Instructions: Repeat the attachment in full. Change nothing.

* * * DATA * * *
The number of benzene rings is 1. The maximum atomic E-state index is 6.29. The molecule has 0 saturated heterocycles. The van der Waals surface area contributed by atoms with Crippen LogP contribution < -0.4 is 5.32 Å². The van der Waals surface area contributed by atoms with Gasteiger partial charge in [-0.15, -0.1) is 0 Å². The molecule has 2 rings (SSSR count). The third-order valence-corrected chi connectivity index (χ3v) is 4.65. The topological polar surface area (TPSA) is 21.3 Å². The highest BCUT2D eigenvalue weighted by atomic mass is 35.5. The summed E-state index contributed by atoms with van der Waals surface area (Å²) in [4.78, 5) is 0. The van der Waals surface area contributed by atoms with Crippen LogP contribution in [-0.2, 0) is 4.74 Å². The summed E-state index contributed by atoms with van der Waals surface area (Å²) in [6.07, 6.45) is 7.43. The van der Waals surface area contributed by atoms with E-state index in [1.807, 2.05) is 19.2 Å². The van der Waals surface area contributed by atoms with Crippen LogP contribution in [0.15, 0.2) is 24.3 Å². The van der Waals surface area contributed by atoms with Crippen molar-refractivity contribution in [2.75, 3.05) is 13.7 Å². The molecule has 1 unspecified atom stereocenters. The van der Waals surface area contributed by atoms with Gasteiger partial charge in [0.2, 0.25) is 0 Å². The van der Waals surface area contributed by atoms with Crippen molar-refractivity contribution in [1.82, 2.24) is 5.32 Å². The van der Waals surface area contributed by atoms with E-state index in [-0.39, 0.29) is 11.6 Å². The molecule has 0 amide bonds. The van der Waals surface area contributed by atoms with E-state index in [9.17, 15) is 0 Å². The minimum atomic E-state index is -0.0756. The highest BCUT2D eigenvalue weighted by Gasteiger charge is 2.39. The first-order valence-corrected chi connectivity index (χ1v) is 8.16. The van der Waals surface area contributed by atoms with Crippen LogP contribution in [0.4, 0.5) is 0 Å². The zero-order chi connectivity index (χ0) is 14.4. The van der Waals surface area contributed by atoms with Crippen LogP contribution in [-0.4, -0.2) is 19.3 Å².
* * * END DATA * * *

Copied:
The number of benzene rings is 1. The maximum atomic E-state index is 6.29. The molecule has 0 saturated heterocycles. The van der Waals surface area contributed by atoms with Crippen LogP contribution < -0.4 is 5.32 Å². The van der Waals surface area contributed by atoms with Gasteiger partial charge in [-0.15, -0.1) is 0 Å². The molecule has 2 rings (SSSR count). The third-order valence-corrected chi connectivity index (χ3v) is 4.65. The topological polar surface area (TPSA) is 21.3 Å². The highest BCUT2D eigenvalue weighted by atomic mass is 35.5. The summed E-state index contributed by atoms with van der Waals surface area (Å²) in [4.78, 5) is 0. The van der Waals surface area contributed by atoms with Crippen LogP contribution in [-0.2, 0) is 4.74 Å². The summed E-state index contributed by atoms with van der Waals surface area (Å²) in [6.07, 6.45) is 7.43. The van der Waals surface area contributed by atoms with E-state index in [1.807, 2.05) is 19.2 Å². The van der Waals surface area contributed by atoms with Crippen LogP contribution in [0.15, 0.2) is 24.3 Å². The van der Waals surface area contributed by atoms with Crippen molar-refractivity contribution in [2.75, 3.05) is 13.7 Å². The molecule has 1 unspecified atom stereocenters. The van der Waals surface area contributed by atoms with Gasteiger partial charge in [0.2, 0.25) is 0 Å². The van der Waals surface area contributed by atoms with Crippen molar-refractivity contribution in [1.82, 2.24) is 5.32 Å². The van der Waals surface area contributed by atoms with E-state index in [-0.39, 0.29) is 11.6 Å². The molecule has 0 amide bonds. The van der Waals surface area contributed by atoms with E-state index in [9.17, 15) is 0 Å². The minimum atomic E-state index is -0.0756. The highest BCUT2D eigenvalue weighted by Gasteiger charge is 2.39. The first-order valence-corrected chi connectivity index (χ1v) is 8.16. The van der Waals surface area contributed by atoms with Crippen LogP contribution in [0.4, 0.5) is 0 Å². The zero-order chi connectivity index (χ0) is 14.4. The van der Waals surface area contributed by atoms with Crippen LogP contribution in [-0.4, -0.2) is 19.3 Å².